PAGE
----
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LAST month’s outbreak of Newcastle disease was quickly contained, but it did demonstrate the ease with which disease can cross national boundaries unless adequate safeguards are in place. In this instance, the distances involved were relatively small – the disease was brought into the UK with pheasants that had been imported from France to be reared and then shot – but in a world in which people, animals and goods can be moved from one side of the globe to the other within a couple of days, this may not always be the case. There is a need, constantly, to be on the lookout for exotic diseases, to have measures in place to stop them arriving and to have plans for dealing with disease outbreaks when they occur. Controls must operate at international, national and local levels. The whole issue of biosecurity will form the main theme of the first day of this year’s BVA Congress, to be held in London from September 30 to October 1 – and the recent outbreak of Newcastle disease, coupled with continuing concern about the threat posed by avian influenza, adds to the pertinence of the proceedings.
The first session of the congress, entitled ‘Stretching the boundaries – control measures in Europe and the UK’,will include presentations from representatives of the European Commission, Britain’s State Veterinary Service and veterinary practice, and examine the control measures currently applied internationally and nationally. Such controls become meaningless if they are not effectively applied in the field, and the next session, ‘Science amid the slurry’,will give a farming and a veterinary perspective on what is and what needs to be done at farm level. It is not just farmed species that are prone to and can transmit disease, and further sessions during the day will look at biosecurity in relation to companion and sporting animals. The lessons learned from the introduction and rapid spread ofWest Nile fever in the USA will be considered in a session entitled ‘West Nile fever – a case in point’.
Increased travel, and the relative ease with which people, animals and produce can move around the world, has raised the stakes in terms of disease control, and the potential threat posed by the possibility of bioterrorist attack has brought the issues into sharp focus. This is particularly true in the USA, where the prevention and control of animal and zoonotic diseases is seen as a national security issue. In the plenary Wooldridge Memorial Lecture at the congress, Professor Paul Gibbs, of the Department of Pathobiology at the University of Florida, will provide an international perspective on disease control, in a presentation entitled ‘No longer an island – disease challenges in a shrinking world’.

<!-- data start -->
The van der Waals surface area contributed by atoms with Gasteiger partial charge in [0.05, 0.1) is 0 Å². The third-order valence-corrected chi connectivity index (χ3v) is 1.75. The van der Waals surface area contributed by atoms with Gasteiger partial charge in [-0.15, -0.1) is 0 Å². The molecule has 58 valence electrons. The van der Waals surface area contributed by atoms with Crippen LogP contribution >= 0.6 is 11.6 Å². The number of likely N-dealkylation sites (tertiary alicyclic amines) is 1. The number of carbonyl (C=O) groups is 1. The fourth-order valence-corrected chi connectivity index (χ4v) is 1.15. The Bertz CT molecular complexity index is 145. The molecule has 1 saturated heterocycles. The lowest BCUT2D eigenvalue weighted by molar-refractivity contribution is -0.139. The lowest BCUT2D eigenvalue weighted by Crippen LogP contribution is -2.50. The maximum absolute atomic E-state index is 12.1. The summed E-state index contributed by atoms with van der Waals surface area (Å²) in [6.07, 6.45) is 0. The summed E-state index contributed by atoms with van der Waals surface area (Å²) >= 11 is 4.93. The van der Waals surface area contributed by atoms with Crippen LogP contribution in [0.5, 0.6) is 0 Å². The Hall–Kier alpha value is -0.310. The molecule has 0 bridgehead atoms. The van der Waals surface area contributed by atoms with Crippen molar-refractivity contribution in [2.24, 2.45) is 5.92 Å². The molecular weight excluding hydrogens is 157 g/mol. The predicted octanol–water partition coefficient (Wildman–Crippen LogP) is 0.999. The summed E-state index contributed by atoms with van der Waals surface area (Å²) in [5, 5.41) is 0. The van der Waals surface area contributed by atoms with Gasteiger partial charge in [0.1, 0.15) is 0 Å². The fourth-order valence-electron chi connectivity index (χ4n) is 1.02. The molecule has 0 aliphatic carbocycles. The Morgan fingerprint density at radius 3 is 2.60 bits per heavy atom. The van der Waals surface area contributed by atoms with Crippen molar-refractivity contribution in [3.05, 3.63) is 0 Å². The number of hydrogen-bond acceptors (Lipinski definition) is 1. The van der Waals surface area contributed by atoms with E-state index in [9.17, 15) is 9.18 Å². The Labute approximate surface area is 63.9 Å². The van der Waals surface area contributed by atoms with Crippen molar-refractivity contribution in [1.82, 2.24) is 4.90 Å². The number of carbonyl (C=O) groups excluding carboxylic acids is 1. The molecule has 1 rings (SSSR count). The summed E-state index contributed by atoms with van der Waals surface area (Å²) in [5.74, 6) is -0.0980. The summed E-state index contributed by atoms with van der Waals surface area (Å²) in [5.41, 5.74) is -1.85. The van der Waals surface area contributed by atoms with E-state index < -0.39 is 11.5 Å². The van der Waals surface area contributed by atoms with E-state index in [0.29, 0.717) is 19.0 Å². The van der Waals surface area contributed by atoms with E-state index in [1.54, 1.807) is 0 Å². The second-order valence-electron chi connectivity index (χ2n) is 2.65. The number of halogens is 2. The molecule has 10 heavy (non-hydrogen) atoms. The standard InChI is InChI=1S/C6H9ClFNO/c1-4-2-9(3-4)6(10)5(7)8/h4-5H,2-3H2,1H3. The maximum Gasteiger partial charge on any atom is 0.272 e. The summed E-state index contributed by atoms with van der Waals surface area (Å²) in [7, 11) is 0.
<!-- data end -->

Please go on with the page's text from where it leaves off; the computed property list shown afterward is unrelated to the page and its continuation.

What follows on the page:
Meeting the challenges now presenting themselves will require a sound veterinary infrastructure and, with the theme of ‘Coping with change in practice’, the second day of the congress will deal with recent developments of direct relevance to UK practitioners. New regulations on veterinary medicines are due to come into force at the end of October and, although certain aspects are still under discussion, they will inevitably affect the way medicines are classified and supplied. A congress debate will provide an up-to-the-minute update on how the legislation is progressing and its likely impact in practical terms.
A new Veterinary Surgeons Act is rather less imminent, but the effects, when it happens, could be even more profound. Although the content of any new legislation will ultimately be determined by Parliament, the RCVS has recently consulted on its own proposals for a new Act, which would provide for the professional regulation not just of veterinary surgeons but of veterinary nurses and other occupations providing veterinary services. Extending the ‘veterinary team’ in this way will have practical implications for both the regulators and those being regulated; a congress debate will examine these, drawing on the experiences of other professions that have already moved down a similar route.
A further debate will consider different approaches to providing for 24-hour emergency cover, following changes to RCVS guidance on this matter earlier this year. In addition, as an alternative to the main programme, a one-day seminar at the congress will provide practical advice on meeting the new RCVS Practice Standards Scheme, and will introduce the detailed, web-based guidance that the BVA is providing for its members.
Other debates at the congress will be geared towards recent graduates. More and more students are entering veterinary school and, like students in other disciplines, are graduating with increased debt. The Government wants to ‘widen participation’ in higher education but, perversely, has made it possible for universities to introduce variable tuition fees, which will make this harder to achieve. The changing demographics of the veterinary profession present challenges for educators, graduates and employers alike, and these will be examined during a debate entitled ‘Equal opportunities?’.With student debt a fact of life for many veterinary graduates these days, a further session, on personal finance, seems all the more relevant.
The congress will make good use of the amenities in the capital and will also provide an opportunity for a behind-the-scenes look at veterinary activity at London Zoo. The main venue will be the Royal Society of Medicine, within easy walking distance of the BVA’s headquarters. Details of the congress have been sent to all UK veterinary surgeons on the RCVS Register and are also available on the BVA’s website, www.bva.co.uk. With its two main themes, the congress provides an important opportunity to confront some of the challenges facing the profession nationally and internationally and, through constructive debate, seek workable solutions to the benefit of all.
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